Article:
China's ban on the import of foreign waste has influenced the global recycling system
Southeast region now can not cope with such a large amount of plastic
/NOVOSTIVL/ From grubby packaging engulfing small Southeast Asian communities to waste piling up in plants from the US to Australia, China's ban on accepting the world's used plastic has plunged global recycling into turmoil. This article appeared in the Agence France-Presse.
For many years, China received the bulk of scrap plastic from around the world, processing much of it into a higher quality material that could be used by manufacturers.
But at the start of 2018, it closed its doors to almost all foreign plastic waste, as well as many other recyclables, in a push to protect the local environment and air quality, leaving developed nations struggling to find places to send their waste.
"It was like an earthquake," Arnaud Brunet, director general of Brussels-based industry group The Bureau of International Recycling, told AFP.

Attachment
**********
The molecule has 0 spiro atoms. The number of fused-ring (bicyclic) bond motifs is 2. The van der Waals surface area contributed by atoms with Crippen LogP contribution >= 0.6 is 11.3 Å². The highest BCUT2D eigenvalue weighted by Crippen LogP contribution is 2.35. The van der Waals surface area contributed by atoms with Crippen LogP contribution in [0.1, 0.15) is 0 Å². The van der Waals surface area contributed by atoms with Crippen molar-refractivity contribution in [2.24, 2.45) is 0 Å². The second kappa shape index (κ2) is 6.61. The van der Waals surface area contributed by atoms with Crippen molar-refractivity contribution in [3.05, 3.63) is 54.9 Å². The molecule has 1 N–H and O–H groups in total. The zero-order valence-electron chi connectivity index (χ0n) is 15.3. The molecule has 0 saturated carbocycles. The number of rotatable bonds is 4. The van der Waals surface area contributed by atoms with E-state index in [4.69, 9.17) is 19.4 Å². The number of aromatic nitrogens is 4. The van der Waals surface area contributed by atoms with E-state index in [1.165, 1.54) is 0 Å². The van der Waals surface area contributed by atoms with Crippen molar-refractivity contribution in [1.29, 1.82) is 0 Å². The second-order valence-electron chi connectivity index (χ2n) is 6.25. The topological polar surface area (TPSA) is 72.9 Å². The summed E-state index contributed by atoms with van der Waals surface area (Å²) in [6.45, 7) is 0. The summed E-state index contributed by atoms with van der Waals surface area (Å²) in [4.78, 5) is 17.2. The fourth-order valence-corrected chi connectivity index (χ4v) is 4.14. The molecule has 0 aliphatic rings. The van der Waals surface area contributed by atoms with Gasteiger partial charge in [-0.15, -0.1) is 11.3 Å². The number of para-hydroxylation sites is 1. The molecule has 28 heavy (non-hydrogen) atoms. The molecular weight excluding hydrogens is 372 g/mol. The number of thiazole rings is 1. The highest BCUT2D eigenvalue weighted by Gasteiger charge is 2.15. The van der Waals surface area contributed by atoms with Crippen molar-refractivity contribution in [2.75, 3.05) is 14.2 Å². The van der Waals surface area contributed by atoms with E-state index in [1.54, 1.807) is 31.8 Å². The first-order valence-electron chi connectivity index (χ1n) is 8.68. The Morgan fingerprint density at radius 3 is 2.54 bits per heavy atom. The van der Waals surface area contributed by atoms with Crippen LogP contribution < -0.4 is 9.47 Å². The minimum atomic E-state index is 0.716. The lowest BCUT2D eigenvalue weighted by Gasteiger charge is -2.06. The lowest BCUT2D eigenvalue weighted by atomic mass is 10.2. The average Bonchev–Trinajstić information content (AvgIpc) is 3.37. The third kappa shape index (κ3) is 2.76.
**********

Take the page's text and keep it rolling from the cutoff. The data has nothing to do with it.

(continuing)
Instead, plastic is being redirected in huge quantities to Southeast Asia, where Chinese recyclers have shifted en masse.
Southeast Asian nations affected early by the China ban ― as well as Malaysia, Thailand and Vietnam were hit hard ― have taken steps to limit plastic imports, but the waste has simply been redirected to other countries without restrictions, such as Indonesia and Turkey, according to the Greenpeace report.
With only an estimated nine percent of plastics ever produced recycled, campaigners say the only long-term solution to the plastic waste crisis is for companies to make less and consumers to use less.
Greenpeace campaigner Kate Lin said: "The only solution to plastic pollution is producing less plastic."